December 7, 1917, Winnipeg Tribune

The aftermath of the explosion was chaotic. The task of rescuing survivors and recovering the dead was hampered by a lack of people and infrastructure. A heavy rainstorm that soon turned into a snow storm added to the difficulty and misery.

For those with loved ones living in Halifax, or thought to be in the region due to military service, the wait for news was agonizing. Communications lines were cut and it took days for telegrams to reach recipients.

In the last letter Annie McPhail received from her son, he wrote that he had recently received a pass to sleep away from the ship. (He also mentioned that he got permission to come home to Winnipeg for Christmas.) She desperately hoped that December 5 - 6 was the day he used his pass and was away from the harbour or the city when the explosion took place.

Top: Saunders' grave site (Veterans Affairs Canada)
Bottom: Entry from Halifax Explosion Remembrance Book

On December 14, 1917, McPhail was informed by telegram of the death of her son who was just weeks away from his eighteenth birthday.

Though his body was never recovered, Saunders has a burial site in the Fort Massey cemetery in Halifax. He is also commemorated on the Holland, Manitoba war memorial and by the informally named Saunders Creek near Holland, Manitoba, on land once owned by the Rutherford family. 

After reading dozens of stories about Winnipeggers waiting to hear about the fate of loved ones in the aftermath of the explosion, I believe that Saunders is the only true Winnipeg victim. (This is after reading dozens of period newspaper articles and a search of the Halifax Explosion Memorial Book.)

Some Winnipeggers did lose family or friends but it appears that they all lived in Halifax or other places in Canada.

Annie McPhail contacted the Tribune after she received the telegram and shared Bert's story with the paper.

Soon after, she and the families of the other men in the pinnacle, (they were Carl C. Wilson, George Yates, Charles McMillan, Freeman Nickerson and Walter O'Reilly), received a "Letter of Appreciation" from the Canadian Navy that concluded: The boat's crew were fully aware of the desperate nature of the work they were engaged on, and by their gallantry and devotion to duty they sacrificed their lives in the endeavour to safe the lives of others.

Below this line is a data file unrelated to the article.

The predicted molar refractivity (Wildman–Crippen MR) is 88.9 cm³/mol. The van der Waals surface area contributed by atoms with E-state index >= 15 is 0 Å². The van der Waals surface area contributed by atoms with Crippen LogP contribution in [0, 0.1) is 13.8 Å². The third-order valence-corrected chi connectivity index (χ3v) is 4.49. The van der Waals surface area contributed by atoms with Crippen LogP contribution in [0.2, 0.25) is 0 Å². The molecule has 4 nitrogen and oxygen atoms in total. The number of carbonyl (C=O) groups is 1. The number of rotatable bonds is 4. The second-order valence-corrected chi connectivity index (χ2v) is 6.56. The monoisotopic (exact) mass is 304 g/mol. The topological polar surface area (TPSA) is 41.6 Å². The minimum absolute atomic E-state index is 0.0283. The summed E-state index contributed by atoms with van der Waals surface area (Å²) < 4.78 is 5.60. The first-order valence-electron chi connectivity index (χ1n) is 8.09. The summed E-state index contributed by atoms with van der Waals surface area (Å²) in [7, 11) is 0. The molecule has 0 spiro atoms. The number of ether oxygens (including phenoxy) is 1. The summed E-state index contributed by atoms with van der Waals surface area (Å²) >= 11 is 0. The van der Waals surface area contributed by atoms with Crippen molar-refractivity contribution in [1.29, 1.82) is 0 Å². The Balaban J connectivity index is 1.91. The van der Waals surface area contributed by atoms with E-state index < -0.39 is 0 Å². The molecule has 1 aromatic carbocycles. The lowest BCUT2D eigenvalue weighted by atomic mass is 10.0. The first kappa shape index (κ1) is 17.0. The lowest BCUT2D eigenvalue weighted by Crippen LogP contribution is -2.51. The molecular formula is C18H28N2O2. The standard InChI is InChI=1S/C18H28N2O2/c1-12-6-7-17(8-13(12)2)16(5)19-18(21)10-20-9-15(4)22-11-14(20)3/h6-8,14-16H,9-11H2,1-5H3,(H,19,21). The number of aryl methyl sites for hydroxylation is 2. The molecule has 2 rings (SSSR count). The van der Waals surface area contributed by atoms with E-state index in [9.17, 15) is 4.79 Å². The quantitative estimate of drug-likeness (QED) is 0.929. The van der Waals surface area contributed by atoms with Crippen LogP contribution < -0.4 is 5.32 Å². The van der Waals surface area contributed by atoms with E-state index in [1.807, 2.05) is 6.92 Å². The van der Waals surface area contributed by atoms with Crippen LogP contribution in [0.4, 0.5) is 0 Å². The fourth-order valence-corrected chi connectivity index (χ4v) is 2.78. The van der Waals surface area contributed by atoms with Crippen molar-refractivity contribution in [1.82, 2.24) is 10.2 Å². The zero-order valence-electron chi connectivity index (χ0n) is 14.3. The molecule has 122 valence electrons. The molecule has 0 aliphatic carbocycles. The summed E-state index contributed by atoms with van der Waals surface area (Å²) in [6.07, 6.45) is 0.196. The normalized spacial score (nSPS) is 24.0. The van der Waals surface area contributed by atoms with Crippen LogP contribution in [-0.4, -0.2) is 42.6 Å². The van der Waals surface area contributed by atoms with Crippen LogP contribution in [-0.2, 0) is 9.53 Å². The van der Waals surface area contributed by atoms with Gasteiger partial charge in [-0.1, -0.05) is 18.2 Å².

In March 1919, McPhail shared with the Tribune another Letter of Appreciation, this one from the British Lords Commissioners of the Admiralty, (the date of the letter was not mentioned.) It read:

I am commanded by my Lords Commissioners of the Admiralty to inform you that they have received from the director of Naval Services, Ottawa, a report on the gallant conduct of your son, the late A. B. Albert Saunders, on the occasion of the explosion at Halifax, N.S., on December 6, 1917.

Your son was one of the crew of the Niobe steamboat and volunteered to go away to the SS Mont-Blanc when she was on fire after being in collision with the SS Imo.

The Mont-Blanc was known to have a cargo of explosives on board and My Lords desire me to convey to you an expression of their high appreciation of the great gallantry displayed by your son in volunteering to save life on this occasion and of their regret that he himself lost his own life owing to the Mont-Blanc blowing up just as the steamboat got alongside.

My Lords further desire me to convey to you an expression of their sympathy with you in your bereavement.

Aside from the Letters of Appreciation, it appears that Saunders was awarded no medals or other honours for his service.

Canadian Virtual War Memorial entry